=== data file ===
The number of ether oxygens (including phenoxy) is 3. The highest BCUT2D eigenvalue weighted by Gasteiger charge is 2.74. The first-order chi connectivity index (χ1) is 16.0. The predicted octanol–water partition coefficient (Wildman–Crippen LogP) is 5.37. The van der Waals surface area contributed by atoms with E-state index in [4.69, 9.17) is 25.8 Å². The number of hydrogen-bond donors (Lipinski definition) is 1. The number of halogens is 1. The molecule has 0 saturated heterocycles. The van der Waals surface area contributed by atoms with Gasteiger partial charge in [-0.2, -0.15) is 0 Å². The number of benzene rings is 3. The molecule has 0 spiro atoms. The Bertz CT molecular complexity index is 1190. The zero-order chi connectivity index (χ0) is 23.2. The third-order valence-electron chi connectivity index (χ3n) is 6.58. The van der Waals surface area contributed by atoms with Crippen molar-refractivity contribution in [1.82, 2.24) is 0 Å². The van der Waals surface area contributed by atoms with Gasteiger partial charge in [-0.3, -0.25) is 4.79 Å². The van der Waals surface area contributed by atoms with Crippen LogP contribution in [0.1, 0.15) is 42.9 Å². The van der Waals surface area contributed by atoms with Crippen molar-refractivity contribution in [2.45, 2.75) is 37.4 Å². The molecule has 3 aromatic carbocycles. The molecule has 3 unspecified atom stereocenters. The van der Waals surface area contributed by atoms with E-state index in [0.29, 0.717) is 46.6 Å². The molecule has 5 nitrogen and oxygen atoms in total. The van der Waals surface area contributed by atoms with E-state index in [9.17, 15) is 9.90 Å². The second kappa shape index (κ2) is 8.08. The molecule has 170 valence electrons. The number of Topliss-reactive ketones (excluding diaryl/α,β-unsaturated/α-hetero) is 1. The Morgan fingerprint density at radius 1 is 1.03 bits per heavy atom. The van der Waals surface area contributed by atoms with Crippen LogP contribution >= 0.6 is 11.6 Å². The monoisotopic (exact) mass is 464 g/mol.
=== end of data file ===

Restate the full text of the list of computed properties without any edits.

The number of ether oxygens (including phenoxy) is 3. The highest BCUT2D eigenvalue weighted by Gasteiger charge is 2.74. The first-order chi connectivity index (χ1) is 16.0. The predicted octanol–water partition coefficient (Wildman–Crippen LogP) is 5.37. The van der Waals surface area contributed by atoms with E-state index in [4.69, 9.17) is 25.8 Å². The number of hydrogen-bond donors (Lipinski definition) is 1. The number of halogens is 1. The molecule has 0 saturated heterocycles. The van der Waals surface area contributed by atoms with Gasteiger partial charge in [-0.2, -0.15) is 0 Å². The number of benzene rings is 3. The molecule has 0 spiro atoms. The Bertz CT molecular complexity index is 1190. The zero-order chi connectivity index (χ0) is 23.2. The third-order valence-electron chi connectivity index (χ3n) is 6.58. The van der Waals surface area contributed by atoms with Crippen molar-refractivity contribution in [1.82, 2.24) is 0 Å². The van der Waals surface area contributed by atoms with Gasteiger partial charge in [-0.3, -0.25) is 4.79 Å². The van der Waals surface area contributed by atoms with Crippen LogP contribution in [0.1, 0.15) is 42.9 Å². The van der Waals surface area contributed by atoms with Crippen molar-refractivity contribution in [2.45, 2.75) is 37.4 Å². The molecule has 3 aromatic carbocycles. The molecule has 3 unspecified atom stereocenters. The van der Waals surface area contributed by atoms with E-state index in [0.29, 0.717) is 46.6 Å². The molecule has 5 nitrogen and oxygen atoms in total. The van der Waals surface area contributed by atoms with E-state index in [9.17, 15) is 9.90 Å². The second kappa shape index (κ2) is 8.08. The molecule has 170 valence electrons. The number of Topliss-reactive ketones (excluding diaryl/α,β-unsaturated/α-hetero) is 1. The Morgan fingerprint density at radius 1 is 1.03 bits per heavy atom. The van der Waals surface area contributed by atoms with Crippen LogP contribution >= 0.6 is 11.6 Å². The monoisotopic (exact) mass is 464 g/mol.